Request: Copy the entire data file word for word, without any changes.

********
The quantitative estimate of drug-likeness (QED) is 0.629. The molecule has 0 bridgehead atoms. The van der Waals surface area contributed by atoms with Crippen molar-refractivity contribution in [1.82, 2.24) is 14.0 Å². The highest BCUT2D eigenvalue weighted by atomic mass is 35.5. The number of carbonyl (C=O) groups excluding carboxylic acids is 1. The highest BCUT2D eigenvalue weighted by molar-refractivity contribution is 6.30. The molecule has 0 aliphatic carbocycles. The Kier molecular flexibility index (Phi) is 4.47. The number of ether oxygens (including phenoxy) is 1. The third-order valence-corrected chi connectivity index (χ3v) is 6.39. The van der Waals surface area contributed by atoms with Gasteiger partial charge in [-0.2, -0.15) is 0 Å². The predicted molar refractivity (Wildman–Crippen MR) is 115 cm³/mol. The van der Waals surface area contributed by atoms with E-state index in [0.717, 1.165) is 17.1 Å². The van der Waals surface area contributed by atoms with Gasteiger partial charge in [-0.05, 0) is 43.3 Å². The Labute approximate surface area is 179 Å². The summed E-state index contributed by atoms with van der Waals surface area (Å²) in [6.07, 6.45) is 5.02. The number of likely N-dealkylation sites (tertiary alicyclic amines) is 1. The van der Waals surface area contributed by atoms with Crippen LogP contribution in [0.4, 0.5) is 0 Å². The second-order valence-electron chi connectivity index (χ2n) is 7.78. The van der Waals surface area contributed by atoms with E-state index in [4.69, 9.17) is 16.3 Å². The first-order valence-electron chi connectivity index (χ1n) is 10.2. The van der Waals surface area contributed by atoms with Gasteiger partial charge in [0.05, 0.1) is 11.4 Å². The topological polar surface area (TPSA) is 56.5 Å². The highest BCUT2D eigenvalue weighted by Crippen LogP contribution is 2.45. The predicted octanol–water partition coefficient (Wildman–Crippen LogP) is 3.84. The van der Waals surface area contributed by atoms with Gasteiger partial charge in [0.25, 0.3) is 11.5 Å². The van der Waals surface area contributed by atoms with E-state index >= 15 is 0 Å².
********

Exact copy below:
The quantitative estimate of drug-likeness (QED) is 0.629. The molecule has 0 bridgehead atoms. The van der Waals surface area contributed by atoms with Crippen molar-refractivity contribution in [1.82, 2.24) is 14.0 Å². The highest BCUT2D eigenvalue weighted by atomic mass is 35.5. The number of carbonyl (C=O) groups excluding carboxylic acids is 1. The highest BCUT2D eigenvalue weighted by molar-refractivity contribution is 6.30. The molecule has 0 aliphatic carbocycles. The Kier molecular flexibility index (Phi) is 4.47. The number of ether oxygens (including phenoxy) is 1. The third-order valence-corrected chi connectivity index (χ3v) is 6.39. The van der Waals surface area contributed by atoms with Gasteiger partial charge in [-0.2, -0.15) is 0 Å². The predicted molar refractivity (Wildman–Crippen MR) is 115 cm³/mol. The van der Waals surface area contributed by atoms with E-state index in [0.717, 1.165) is 17.1 Å². The van der Waals surface area contributed by atoms with Gasteiger partial charge in [-0.05, 0) is 43.3 Å². The Labute approximate surface area is 179 Å². The summed E-state index contributed by atoms with van der Waals surface area (Å²) in [6.07, 6.45) is 5.02. The number of likely N-dealkylation sites (tertiary alicyclic amines) is 1. The van der Waals surface area contributed by atoms with Crippen LogP contribution in [0.4, 0.5) is 0 Å². The second-order valence-electron chi connectivity index (χ2n) is 7.78. The van der Waals surface area contributed by atoms with E-state index in [4.69, 9.17) is 16.3 Å². The first-order valence-electron chi connectivity index (χ1n) is 10.2. The van der Waals surface area contributed by atoms with Gasteiger partial charge in [0.05, 0.1) is 11.4 Å². The topological polar surface area (TPSA) is 56.5 Å². The highest BCUT2D eigenvalue weighted by Crippen LogP contribution is 2.45. The predicted octanol–water partition coefficient (Wildman–Crippen LogP) is 3.84. The van der Waals surface area contributed by atoms with Gasteiger partial charge in [0.25, 0.3) is 11.5 Å². The van der Waals surface area contributed by atoms with E-state index >= 15 is 0 Å².